Recruitment Genius: Massage Therapist / Sports Therapist

£12000 - £24000 per annum: Recruitment Genius: A opportunity has arisen for a ...

Ashdown Group: Practice Accountant - Bournemouth - £38,000

£32000 - £38000 per annum: Ashdown Group: A successful accountancy practice in...

Day In a Page

Read Next
 

Riyadh is setting itself up as region’s policeman

Lina Khatib
Ed Miliband and David Cameron  

Cameron and Miliband should have faith in their bolder policies

Ian Birrell
No postcode? No vote

Floating voters

How living on a houseboat meant I didn't officially 'exist'
Louis Theroux's affable Englishman routine begins to wear thin

By Reason of Insanity

Louis Theroux's affable Englishman routine begins to wear thin
Power dressing is back – but no shoulderpads!

Power dressing is back

But banish all thoughts of Eighties shoulderpads
Spanish stone-age cave paintings 'under threat' after being re-opened to the public

Spanish stone-age cave paintings in Altamira 'under threat'

Caves were re-opened to the public
'I was the bookies’ favourite to be first to leave the Cabinet'

Vince Cable interview

'I was the bookies’ favourite to be first to leave the Cabinet'
Election 2015: How many of the Government's coalition agreement promises have been kept?

Promises, promises

But how many coalition agreement pledges have been kept?
The Gaza fisherman who built his own reef - and was shot dead there by an Israeli gunboat

The death of a Gaza fisherman

He built his own reef, and was fatally shot there by an Israeli gunboat
Saudi Arabia's airstrikes in Yemen are fuelling the Gulf's fire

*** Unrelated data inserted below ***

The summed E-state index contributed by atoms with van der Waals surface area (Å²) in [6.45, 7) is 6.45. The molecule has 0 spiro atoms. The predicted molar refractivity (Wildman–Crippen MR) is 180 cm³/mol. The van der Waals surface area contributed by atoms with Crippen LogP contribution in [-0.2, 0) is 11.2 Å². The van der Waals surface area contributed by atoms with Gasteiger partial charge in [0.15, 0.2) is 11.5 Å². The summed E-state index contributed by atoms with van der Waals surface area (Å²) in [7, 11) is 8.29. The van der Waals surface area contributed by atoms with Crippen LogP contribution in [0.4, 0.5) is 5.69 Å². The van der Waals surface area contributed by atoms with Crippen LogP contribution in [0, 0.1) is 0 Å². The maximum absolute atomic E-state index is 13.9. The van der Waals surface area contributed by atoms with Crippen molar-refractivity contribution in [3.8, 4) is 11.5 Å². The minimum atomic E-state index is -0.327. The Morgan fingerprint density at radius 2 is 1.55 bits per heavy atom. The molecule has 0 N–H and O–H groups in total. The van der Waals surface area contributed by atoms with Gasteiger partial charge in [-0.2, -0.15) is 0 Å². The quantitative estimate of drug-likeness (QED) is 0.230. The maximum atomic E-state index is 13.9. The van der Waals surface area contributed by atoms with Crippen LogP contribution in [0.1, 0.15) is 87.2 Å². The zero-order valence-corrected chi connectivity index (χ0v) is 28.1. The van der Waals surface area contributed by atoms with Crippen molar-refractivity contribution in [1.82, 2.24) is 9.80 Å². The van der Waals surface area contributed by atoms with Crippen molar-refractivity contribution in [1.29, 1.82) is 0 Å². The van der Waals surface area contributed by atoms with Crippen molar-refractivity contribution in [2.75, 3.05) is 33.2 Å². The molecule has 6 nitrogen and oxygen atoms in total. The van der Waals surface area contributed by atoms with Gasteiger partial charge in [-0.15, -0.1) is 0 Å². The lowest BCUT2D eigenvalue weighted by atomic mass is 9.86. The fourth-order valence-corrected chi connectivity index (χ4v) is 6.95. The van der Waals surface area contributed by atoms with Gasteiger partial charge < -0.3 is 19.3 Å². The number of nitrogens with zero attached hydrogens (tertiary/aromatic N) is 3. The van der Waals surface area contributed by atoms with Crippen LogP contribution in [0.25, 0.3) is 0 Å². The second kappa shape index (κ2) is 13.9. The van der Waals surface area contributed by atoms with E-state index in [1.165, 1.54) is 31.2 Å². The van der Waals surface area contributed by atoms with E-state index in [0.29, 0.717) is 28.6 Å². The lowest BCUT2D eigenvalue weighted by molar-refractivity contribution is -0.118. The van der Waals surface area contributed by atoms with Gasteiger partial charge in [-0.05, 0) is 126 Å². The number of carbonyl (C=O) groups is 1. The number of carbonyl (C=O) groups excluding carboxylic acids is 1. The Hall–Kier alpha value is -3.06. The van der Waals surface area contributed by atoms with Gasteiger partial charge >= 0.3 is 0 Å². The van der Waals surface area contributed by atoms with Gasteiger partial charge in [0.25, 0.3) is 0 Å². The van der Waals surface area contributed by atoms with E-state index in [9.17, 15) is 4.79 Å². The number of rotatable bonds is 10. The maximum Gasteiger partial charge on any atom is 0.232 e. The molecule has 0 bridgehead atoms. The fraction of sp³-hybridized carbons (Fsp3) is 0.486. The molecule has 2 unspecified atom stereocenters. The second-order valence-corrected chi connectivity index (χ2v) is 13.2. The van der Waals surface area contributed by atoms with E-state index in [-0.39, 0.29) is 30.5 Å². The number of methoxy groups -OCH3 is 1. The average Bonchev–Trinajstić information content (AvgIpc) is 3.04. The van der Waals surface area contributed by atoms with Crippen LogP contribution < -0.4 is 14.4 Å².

Saudi airstrikes are fuelling the Gulf's fire

Arab intervention in Yemen risks entrenching Sunni-Shia divide and handing a victory to Isis, says Patrick Cockburn
Zayn Malik's departure from One Direction shows the perils of fame in the age of social media

The only direction Zayn could go

We wince at the anguish of One Direction's fans, but Malik's departure shows the perils of fame in the age of social media
Young Magician of the Year 2015: Meet the schoolgirl from Newcastle who has her heart set on being the competition's first female winner

Spells like teen spirit

A 16-year-old from Newcastle has set her heart on being the first female to win Young Magician of the Year. Jonathan Owen meets her
Jonathan Anderson: If fashion is a cycle, this young man knows just how to ride it

If fashion is a cycle, this young man knows just how to ride it

British designer Jonathan Anderson is putting his stamp on venerable house Loewe
Number plates scheme could provide a licence to offend in the land of the free

Licence to offend in the land of the free

Cash-strapped states have hit on a way of making money out of drivers that may be in collision with the First Amendment, says Rupert Cornwell
From farm to fork: Meet the Cornish fishermen, vegetable-growers and butchers causing a stir in London's top restaurants

From farm to fork in Cornwall

One man is bringing together Cornwall's most accomplished growers, fishermen and butchers with London's best chefs to put the finest, freshest produce on the plates of some of the country’s best restaurants
Robert Parker interview: The world's top wine critic on tasting 10,000 bottles a year, absurd drinking notes and New World wannabes

Robert Parker interview

The world's top wine critic on tasting 10,000 bottles a year, absurd drinking notes and New World wannabes
Don't believe the stereotype - or should you?

Don't believe the stereotype - or should you?

We exaggerate regional traits and turn them into jokes - and those on the receiving end are in on it too, says DJ Taylor